Tourists wait for boarding at Son Sant Joan airport in Palma de Mallorca, Wednesday 20 July 2005, where cleaning workers are on second day of three days-strike organized by CCOO and USO trade unions. EPA/MONTSERRAT T. DIEZ +++ dpa-Bildfunk +++

The island dream could be so beautiful. The long-awaited summer holidays are approaching, the Mallorca holiday is booked. But even getting there by plane could become a problem: the cabin crew of three low-cost airlines are involved in industrial action – in the middle of the holiday season. The cleaners at Mallorca’s airport also want to stop work. Is there now a risk of summer chaos at the holiday airport in Palma?

The first day of strikes by Ryanair flight attendants stationed in Spain began this Friday. Five more days of industrial action will follow this Saturday and Sunday, as well as on June 30th, July 1st and 2nd. However, the effects of the strike that started on Friday were initially relatively small. Only a few flights between Belgium and Mallorca and other Spanish airports have been cancelled. Further cancellations were not excluded.

The effects are probably also limited by the fact that the Spanish government had ordered a minimum supply. According to this, 50 to 80 percent of Ryanair flights must be guaranteed. However, it was still uncertain whether this regulation could also be consistently observed. Travelers should therefore find out whether their flight is actually taking place.

Not only in Spain, but also in other European countries, many Ryanair employees are angry. They accuse airline boss Michael Kevin O’Leary of not complying with labor regulations and statutory minimum wages. That’s why the flight attendants in Portugal, France, Italy and Belgium are on the barricades these days, where there are also walkouts. However, flights with staff stationed in Germany are currently not affected.

At EasyJet and the Ryanair subsidiary Lauda Europe, there are also strikes for higher wages and better working conditions in Mallorca and the other Spanish routes in July. At EasyJet, all weekends and preceding Fridays are affected in July, just not the second. At Lauda Europe there is a strike every weekend in July.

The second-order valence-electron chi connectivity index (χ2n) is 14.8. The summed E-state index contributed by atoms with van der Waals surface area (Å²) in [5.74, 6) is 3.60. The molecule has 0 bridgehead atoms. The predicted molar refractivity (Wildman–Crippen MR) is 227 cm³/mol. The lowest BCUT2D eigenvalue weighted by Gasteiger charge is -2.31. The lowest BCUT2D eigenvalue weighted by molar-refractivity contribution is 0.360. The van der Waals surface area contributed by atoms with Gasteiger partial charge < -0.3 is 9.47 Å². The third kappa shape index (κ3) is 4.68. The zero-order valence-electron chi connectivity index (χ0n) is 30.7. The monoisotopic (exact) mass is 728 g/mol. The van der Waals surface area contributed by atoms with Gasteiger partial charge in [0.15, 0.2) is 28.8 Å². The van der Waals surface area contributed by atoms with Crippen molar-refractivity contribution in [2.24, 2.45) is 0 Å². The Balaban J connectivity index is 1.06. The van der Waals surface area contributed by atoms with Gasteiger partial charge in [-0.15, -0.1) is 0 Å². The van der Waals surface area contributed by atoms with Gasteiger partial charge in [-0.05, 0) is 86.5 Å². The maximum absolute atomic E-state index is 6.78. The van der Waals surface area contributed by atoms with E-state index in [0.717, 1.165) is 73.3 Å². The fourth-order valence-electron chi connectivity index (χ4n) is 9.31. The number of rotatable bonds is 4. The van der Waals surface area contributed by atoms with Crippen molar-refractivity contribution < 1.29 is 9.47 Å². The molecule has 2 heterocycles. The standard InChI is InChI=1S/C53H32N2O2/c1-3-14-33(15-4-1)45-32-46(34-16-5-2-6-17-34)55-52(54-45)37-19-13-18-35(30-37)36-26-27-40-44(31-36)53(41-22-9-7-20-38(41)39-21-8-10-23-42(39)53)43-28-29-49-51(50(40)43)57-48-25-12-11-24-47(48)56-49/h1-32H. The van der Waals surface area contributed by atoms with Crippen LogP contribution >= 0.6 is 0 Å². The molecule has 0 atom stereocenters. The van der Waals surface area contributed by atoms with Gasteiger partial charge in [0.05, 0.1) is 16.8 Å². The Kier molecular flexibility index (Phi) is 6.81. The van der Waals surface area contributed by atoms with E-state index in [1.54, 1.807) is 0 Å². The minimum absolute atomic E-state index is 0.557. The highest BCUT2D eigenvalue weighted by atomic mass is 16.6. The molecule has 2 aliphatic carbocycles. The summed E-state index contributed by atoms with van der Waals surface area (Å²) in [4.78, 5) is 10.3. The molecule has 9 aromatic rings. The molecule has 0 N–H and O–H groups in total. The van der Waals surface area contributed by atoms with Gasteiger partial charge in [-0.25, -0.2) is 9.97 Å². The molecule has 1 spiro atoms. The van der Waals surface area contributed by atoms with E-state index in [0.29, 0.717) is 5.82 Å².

Incidentally, from July onwards, the cleaning staff at Mallorca’s airport will also be putting brooms and cleaning rags to rest. We know from earlier cleaning failures what that can mean: the airport in Palma, which now handles more than 100,000 holidaymakers every day in summer, could turn into a single garbage dump. The toilets are then usually no longer cleaned.

But it could get even worse: the Spanish air traffic controllers are also threatening work stoppages. Spain’s air traffic controllers complain about overload and staff shortages. Air traffic is back in full swing, in this record summer there are more planes in the air than before the pandemic, but the workforce has not increased, but decreased.

The wave of strikes among low-cost airlines has provoked mixed reactions among travelers to Spain. “If you fly cheap, you also have underpaid staff – and that has to change,” writes a holidaymaker on Mallorca on the social network Facebook. Others are annoyed that the walkout falls during the holiday season. “Good wages are nice, but who are the ones who suffer: the vacationers,” says a fan of the island.

The unions meanwhile ask the passengers for understanding and speak of blatant abuses at Ryanair, Easyjet and Lauda Europe. “Ryanair’s cabin crew are third-class workers,” workers’ representative USO said. “Our rights are not respected.” Ryanair is the only international airline in Spain without a collective agreement.

USO describes how low the wages are, using Easyjet as an example. “At the moment, Easyjet employees in Spain receive a basic wage of 950 euros.” That is 850 euros less than flight attendants in Germany or France. In addition, however, there are variable wage supplements that depend on the number of flight hours.

Travelers whose flight is canceled are in any case entitled to a full refund of the price or to replacement transport, explains the German consumer advice center on its website. The extent to which damages or compensation payments can be demanded depends on the applicable national regulations.

The airline will then not be liable for any damage if they can prove that the cancellation was caused by “extraordinary circumstances”, which could include strikes. However, lawyers point out that it is legally controversial whether “extraordinary circumstances” can be cited in the event of a strike by one’s own staff, since an employer certainly has an influence on collective bargaining.